Wednesday, September 26, 2012

Flooded Lokoja-Abuja Road Opened To Motorists

Reprieve came the way of stranded motorists along Lokoja-Abuja road, as the Federal Government directed the opening of identified bye-passes along the road on Wednesday. Minister of Works, Mr. Mike Onolemenen, disclosed to State House correspondents, after the Federal Executive Council (FEC) meeting presided over by Vice-President Namadi Sambo.

Onolemenen said that the bye-passes which had been created around the flooded area would be opened to motorists from Thursday.

He said government had engaged construction giants in the country to create the bye-passes as a temporary measure to ease the suffering of commuters.

``What we’ve been doing since yesterday morning is that around the flooded area, we identified a bye-pass which we have created.

``As at this morning, we have attained about 60 per cent completion. From the way we are going, by tomorrow, the road should be opened to motorists.

``We have done a diversion at those drainages and vehicles will be able to now drive normally through this bye-pass without having recourse to canoes on our roads as a result of the flooding that happened.

``For us, that was a national priority because we needed to open that particular transport corridor so that movement between the southern states and the northern states will not be impaired.

``We have done that and I want Nigerians to be assured that government is with them in this situation and that government will continue to do all in its power to ensure that the pains are reduced to the barest minimum.’’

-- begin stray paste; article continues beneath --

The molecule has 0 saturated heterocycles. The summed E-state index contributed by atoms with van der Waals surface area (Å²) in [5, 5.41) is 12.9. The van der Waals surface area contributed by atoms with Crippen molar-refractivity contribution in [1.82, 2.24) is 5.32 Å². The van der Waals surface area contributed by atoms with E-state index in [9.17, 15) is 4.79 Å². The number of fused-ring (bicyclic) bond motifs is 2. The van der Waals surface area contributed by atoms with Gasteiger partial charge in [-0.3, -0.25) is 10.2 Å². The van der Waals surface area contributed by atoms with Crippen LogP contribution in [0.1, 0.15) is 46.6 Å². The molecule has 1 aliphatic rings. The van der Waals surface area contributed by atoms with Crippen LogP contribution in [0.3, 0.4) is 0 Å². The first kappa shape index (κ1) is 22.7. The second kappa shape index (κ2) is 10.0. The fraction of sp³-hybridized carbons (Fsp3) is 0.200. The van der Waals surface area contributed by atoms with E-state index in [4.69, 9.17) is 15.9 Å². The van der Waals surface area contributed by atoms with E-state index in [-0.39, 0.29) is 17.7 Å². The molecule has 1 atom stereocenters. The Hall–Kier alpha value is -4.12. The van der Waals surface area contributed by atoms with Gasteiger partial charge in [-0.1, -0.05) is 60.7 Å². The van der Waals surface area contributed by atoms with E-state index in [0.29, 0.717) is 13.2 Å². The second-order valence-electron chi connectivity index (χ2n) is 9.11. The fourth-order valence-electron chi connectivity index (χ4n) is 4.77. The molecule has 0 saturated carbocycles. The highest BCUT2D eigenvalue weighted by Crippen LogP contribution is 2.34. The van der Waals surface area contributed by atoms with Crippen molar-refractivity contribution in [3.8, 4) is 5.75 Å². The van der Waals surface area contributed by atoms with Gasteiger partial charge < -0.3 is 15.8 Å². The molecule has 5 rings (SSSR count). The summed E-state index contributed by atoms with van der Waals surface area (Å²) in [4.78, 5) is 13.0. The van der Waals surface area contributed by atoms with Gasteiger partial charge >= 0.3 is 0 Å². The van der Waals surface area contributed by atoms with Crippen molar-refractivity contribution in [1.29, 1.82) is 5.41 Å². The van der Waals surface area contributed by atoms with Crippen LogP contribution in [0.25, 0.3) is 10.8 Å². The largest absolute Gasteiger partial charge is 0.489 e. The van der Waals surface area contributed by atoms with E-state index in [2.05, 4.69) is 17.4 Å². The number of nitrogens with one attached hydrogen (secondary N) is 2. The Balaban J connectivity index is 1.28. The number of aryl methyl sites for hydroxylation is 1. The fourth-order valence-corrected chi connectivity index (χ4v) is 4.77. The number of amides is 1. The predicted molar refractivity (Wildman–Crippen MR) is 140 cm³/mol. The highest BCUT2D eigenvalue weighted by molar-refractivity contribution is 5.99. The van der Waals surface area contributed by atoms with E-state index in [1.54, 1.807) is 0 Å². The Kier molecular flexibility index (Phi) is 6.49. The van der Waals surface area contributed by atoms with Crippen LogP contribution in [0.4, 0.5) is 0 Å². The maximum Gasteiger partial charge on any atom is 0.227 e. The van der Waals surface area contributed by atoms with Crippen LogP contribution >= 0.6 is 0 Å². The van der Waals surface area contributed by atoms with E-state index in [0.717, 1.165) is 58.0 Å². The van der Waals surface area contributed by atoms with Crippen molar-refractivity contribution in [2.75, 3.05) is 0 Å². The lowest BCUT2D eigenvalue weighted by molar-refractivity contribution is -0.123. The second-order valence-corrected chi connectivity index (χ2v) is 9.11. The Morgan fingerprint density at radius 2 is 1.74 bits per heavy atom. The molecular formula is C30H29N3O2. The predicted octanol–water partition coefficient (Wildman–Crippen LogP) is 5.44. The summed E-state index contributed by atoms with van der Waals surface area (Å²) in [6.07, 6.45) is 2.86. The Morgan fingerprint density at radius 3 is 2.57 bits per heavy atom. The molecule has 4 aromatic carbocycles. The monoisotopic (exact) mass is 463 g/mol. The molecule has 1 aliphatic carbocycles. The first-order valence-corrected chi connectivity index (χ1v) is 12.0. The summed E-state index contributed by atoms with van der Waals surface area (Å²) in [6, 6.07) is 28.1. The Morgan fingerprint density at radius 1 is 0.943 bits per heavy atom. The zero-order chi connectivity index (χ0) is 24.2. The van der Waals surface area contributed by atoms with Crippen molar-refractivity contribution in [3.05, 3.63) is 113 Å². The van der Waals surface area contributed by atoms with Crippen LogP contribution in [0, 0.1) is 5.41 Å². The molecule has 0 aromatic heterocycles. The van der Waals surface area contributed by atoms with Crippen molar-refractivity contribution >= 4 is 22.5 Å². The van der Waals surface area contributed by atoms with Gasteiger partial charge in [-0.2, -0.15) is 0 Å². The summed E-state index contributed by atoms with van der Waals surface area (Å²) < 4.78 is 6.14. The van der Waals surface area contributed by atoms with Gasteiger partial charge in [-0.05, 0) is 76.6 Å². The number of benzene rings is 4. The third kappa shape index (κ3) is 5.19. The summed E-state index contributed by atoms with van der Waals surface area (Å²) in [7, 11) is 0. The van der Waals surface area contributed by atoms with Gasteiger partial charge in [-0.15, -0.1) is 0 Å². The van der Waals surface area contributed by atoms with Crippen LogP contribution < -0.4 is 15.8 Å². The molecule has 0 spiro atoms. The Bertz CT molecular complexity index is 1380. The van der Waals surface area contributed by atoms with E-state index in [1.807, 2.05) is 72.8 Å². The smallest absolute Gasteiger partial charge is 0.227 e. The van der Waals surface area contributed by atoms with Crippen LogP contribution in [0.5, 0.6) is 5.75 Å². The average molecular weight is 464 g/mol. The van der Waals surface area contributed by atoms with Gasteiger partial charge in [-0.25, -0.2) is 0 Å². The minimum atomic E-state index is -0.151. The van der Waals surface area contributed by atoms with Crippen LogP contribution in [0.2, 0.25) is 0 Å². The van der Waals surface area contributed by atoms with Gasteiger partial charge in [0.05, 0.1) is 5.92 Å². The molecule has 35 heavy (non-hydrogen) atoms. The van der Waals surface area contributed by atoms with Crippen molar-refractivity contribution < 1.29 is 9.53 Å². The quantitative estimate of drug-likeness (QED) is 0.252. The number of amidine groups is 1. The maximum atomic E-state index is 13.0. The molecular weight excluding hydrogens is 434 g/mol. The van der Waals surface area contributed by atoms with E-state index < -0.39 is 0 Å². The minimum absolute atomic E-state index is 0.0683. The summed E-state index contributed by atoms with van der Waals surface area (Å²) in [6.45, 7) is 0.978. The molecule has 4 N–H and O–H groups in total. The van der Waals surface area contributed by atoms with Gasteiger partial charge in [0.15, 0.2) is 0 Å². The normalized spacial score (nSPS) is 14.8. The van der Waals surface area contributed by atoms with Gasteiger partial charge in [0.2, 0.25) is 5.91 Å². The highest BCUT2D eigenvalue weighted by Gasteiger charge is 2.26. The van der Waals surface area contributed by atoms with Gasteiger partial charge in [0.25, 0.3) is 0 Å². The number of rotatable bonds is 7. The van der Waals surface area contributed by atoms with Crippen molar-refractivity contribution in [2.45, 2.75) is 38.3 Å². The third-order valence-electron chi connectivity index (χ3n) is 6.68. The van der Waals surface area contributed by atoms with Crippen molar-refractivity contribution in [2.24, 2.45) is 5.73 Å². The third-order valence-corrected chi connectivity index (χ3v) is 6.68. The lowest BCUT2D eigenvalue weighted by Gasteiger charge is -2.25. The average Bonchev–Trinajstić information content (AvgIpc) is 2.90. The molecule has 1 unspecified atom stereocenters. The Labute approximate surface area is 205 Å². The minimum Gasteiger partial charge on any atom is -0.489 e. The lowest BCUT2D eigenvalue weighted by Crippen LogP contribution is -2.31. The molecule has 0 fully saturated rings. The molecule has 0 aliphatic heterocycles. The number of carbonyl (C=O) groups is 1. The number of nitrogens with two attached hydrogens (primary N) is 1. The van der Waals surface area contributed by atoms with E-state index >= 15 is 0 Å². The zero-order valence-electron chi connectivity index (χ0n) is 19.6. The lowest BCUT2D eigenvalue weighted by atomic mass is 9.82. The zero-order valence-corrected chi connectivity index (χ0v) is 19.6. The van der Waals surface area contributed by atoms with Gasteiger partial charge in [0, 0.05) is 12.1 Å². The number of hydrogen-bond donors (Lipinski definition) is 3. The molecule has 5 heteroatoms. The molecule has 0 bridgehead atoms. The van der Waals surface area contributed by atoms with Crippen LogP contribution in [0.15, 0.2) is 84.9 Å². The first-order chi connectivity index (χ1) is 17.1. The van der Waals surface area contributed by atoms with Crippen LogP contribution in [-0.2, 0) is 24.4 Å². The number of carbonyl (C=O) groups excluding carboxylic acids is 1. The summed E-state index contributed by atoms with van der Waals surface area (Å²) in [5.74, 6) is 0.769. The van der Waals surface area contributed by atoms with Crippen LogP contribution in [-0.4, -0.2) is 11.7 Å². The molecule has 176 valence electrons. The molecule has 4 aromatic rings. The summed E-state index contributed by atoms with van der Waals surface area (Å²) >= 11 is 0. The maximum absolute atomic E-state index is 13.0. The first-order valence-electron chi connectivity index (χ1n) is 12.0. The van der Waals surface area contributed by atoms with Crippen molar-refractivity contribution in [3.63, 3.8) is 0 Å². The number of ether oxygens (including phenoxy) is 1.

Speaking in the same vein, Minister of Environment, Hajia Hadiza Mailafia, said a Presidential Committee set up by President Goodluck Jonathan to assess the impact of flooding across the country presented a preliminary report to Council.

She said the committee visited seven states to ascertain the extent of impact of the flood on life and infrastructure and to identify immediate areas of intervention.

``The most devastating that we have witnessed is that of Kogi State where we have a major road completely made impassable.

``We have also seen a lot of infrastructure submerged and witnessed very traumatising experiences by people that were affected,’’ she said.

Mailafia said among the consequences of the flooding was huge loss of farmlands which might likely pose a threat to food security.

The minister said academic calendar was affected, people were displaced and there was likelihood of health challenges in the affected areas.

She underscored the need for Nigerians to make concerted efforts towards addressing the challenges of climate change.

She said the River Niger which over-flew its bank in Lokoja flows from Guinea Conakry through the northern region where there was acute desertification.

Minister of Transport, Sen. Idris Umar, also refuted the report that the flooding in Kogi was as a result of the dredging carried out on the River in Lokoja


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